Totally agree with this, just because the room-mate wants this creepy guy in her life doesn’t mean that he has to be in the LW’s life or home.

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  • GertietheDino

    GertietheDino November 11, 2011, 3:47 pm

    Keep the confidential stuff to yourself, it’s no one else’s business. Talk to your roommate, calmly and rationally voice your concerns – not your opinion, but cold hard facts (odd lying, offensive behaviors that he hides until she is out of the room, etc) – of this guy. Maybe if she hears it from someone else it will click in her mind and she will see this guy for who he is – a nutjob. Good luck and if you need to stay elsewhere, bring your pup with you.

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    • avatar

      Francine November 11, 2011, 4:49 pm

      I agree with keeping confidential stuff to yourself but unless you’ve agreed to keep the fact that the bf is divorced I don’t see why that has to be kept from others. A divorce isn’t usually an earth shattering revelation. The bf made it so himself by lying about being a widower.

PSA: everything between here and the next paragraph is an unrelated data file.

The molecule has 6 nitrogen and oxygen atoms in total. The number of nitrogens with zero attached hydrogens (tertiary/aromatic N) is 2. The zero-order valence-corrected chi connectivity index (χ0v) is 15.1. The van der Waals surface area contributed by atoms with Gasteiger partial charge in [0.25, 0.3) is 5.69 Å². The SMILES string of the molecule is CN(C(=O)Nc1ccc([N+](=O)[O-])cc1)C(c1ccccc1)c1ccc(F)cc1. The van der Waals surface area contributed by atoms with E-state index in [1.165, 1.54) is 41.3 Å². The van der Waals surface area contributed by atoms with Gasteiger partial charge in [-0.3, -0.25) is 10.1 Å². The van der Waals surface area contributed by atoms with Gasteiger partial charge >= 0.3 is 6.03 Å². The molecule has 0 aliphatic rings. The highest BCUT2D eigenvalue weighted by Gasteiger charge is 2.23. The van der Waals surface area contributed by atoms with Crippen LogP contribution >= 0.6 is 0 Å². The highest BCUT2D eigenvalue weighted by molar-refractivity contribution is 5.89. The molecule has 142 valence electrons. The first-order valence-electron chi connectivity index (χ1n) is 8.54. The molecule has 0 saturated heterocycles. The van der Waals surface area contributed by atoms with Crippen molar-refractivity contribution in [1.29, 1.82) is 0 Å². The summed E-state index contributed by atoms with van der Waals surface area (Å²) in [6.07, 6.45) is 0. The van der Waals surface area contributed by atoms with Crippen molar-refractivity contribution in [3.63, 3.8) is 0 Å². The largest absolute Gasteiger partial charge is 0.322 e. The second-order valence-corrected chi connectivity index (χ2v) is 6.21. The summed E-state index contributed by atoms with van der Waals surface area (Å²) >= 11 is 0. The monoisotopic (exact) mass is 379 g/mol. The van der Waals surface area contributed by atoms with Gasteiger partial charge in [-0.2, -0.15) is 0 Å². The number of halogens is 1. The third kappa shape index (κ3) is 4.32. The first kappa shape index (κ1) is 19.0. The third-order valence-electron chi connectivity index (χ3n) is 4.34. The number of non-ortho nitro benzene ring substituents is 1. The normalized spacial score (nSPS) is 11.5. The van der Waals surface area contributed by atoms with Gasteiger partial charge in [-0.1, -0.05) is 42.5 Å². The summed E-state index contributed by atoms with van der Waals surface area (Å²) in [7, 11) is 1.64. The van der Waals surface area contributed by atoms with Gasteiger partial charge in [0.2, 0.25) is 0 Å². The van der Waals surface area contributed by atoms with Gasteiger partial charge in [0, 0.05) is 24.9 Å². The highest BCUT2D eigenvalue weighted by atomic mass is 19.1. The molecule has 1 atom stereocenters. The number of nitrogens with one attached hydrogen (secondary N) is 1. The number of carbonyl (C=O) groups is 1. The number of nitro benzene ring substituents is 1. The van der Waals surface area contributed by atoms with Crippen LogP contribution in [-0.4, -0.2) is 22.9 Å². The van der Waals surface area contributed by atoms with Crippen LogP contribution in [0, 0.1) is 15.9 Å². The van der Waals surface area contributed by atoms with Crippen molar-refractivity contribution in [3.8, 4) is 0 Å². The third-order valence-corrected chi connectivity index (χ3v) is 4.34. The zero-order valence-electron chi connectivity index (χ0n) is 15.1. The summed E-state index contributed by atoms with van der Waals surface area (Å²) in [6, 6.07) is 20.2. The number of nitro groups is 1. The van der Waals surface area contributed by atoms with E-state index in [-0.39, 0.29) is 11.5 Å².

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  • avatar

    HmC November 11, 2011, 3:49 pm

    First off, I don’t think the advice to simply “butt out” applies when you live with the girl, and actually feel physically unsafe. You can’t keep living like this, so something pro-active has got to be done. If that means you moving out, so be it.

    Honestly, if I felt that way you do, and legitimately feared for the safety of my pet no less, I’d pack up some stuff, say my final piece to my roommate, and go stay somewhere else (with my dog!) while I found somewhere new. Maybe people will think you’re overreacting- this crazy couple definitely will. But who cares? I’d rather err on the side of safety. In my line of work, I’ve seen all too many people who ignored their gut only to put themselves in the middle of disastrous situations that could have been avoided.

    There’s being a drama queen, and there’s listening to your gut when it is *screaming* at you. This guy has no boundaries, is a proven liar, and makes you feel threatened. Just get out of there.

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    • Tracey

      Tracey November 11, 2011, 4:47 pm

      This is probably best, if you can’t get her to move. And if you do decide to go, don’t leave a forwarding address. If she has it, he’ll have it. You can’t be too careful in this case.

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  • avatar

    Marie November 11, 2011, 3:52 pm